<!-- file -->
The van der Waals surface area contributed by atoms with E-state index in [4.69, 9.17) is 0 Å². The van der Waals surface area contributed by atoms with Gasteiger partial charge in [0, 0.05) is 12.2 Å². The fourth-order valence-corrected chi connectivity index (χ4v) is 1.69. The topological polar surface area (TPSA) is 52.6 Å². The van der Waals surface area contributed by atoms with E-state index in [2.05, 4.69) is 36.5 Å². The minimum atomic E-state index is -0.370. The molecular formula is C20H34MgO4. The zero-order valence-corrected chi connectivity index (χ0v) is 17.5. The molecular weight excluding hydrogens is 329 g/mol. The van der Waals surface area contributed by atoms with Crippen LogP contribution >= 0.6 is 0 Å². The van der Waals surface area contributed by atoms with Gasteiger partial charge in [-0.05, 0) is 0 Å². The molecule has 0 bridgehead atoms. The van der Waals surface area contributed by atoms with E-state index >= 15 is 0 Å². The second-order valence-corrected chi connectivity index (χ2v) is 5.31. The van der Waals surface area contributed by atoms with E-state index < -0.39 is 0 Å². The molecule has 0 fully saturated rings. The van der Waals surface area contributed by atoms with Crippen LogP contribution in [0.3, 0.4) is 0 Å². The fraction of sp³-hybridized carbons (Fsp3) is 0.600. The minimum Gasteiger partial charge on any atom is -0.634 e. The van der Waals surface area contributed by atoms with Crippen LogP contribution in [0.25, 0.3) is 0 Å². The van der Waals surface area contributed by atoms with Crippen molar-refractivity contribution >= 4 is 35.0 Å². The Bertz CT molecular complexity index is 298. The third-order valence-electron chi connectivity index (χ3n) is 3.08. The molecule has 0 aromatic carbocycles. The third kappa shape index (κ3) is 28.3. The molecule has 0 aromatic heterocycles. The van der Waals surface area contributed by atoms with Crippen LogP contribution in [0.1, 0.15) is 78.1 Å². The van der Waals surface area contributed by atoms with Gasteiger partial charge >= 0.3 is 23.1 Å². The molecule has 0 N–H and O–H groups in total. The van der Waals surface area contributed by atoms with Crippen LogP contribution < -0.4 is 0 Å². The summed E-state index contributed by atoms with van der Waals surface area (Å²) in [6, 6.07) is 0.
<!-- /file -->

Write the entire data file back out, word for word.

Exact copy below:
The van der Waals surface area contributed by atoms with E-state index in [4.69, 9.17) is 0 Å². The van der Waals surface area contributed by atoms with Gasteiger partial charge in [0, 0.05) is 12.2 Å². The fourth-order valence-corrected chi connectivity index (χ4v) is 1.69. The topological polar surface area (TPSA) is 52.6 Å². The van der Waals surface area contributed by atoms with E-state index in [2.05, 4.69) is 36.5 Å². The minimum atomic E-state index is -0.370. The molecular formula is C20H34MgO4. The zero-order valence-corrected chi connectivity index (χ0v) is 17.5. The molecular weight excluding hydrogens is 329 g/mol. The van der Waals surface area contributed by atoms with Crippen LogP contribution >= 0.6 is 0 Å². The van der Waals surface area contributed by atoms with Gasteiger partial charge in [-0.05, 0) is 0 Å². The molecule has 0 bridgehead atoms. The van der Waals surface area contributed by atoms with E-state index >= 15 is 0 Å². The second-order valence-corrected chi connectivity index (χ2v) is 5.31. The van der Waals surface area contributed by atoms with E-state index < -0.39 is 0 Å². The molecule has 0 fully saturated rings. The van der Waals surface area contributed by atoms with Crippen LogP contribution in [0.3, 0.4) is 0 Å². The fraction of sp³-hybridized carbons (Fsp3) is 0.600. The minimum Gasteiger partial charge on any atom is -0.634 e. The van der Waals surface area contributed by atoms with Crippen LogP contribution in [0.25, 0.3) is 0 Å². The van der Waals surface area contributed by atoms with Crippen molar-refractivity contribution >= 4 is 35.0 Å². The Bertz CT molecular complexity index is 298. The third-order valence-electron chi connectivity index (χ3n) is 3.08. The molecule has 0 aromatic carbocycles. The third kappa shape index (κ3) is 28.3. The molecule has 0 aromatic heterocycles. The van der Waals surface area contributed by atoms with Crippen LogP contribution in [0.1, 0.15) is 78.1 Å². The van der Waals surface area contributed by atoms with Gasteiger partial charge >= 0.3 is 23.1 Å². The molecule has 0 N–H and O–H groups in total. The van der Waals surface area contributed by atoms with Crippen LogP contribution < -0.4 is 0 Å². The summed E-state index contributed by atoms with van der Waals surface area (Å²) in [6, 6.07) is 0.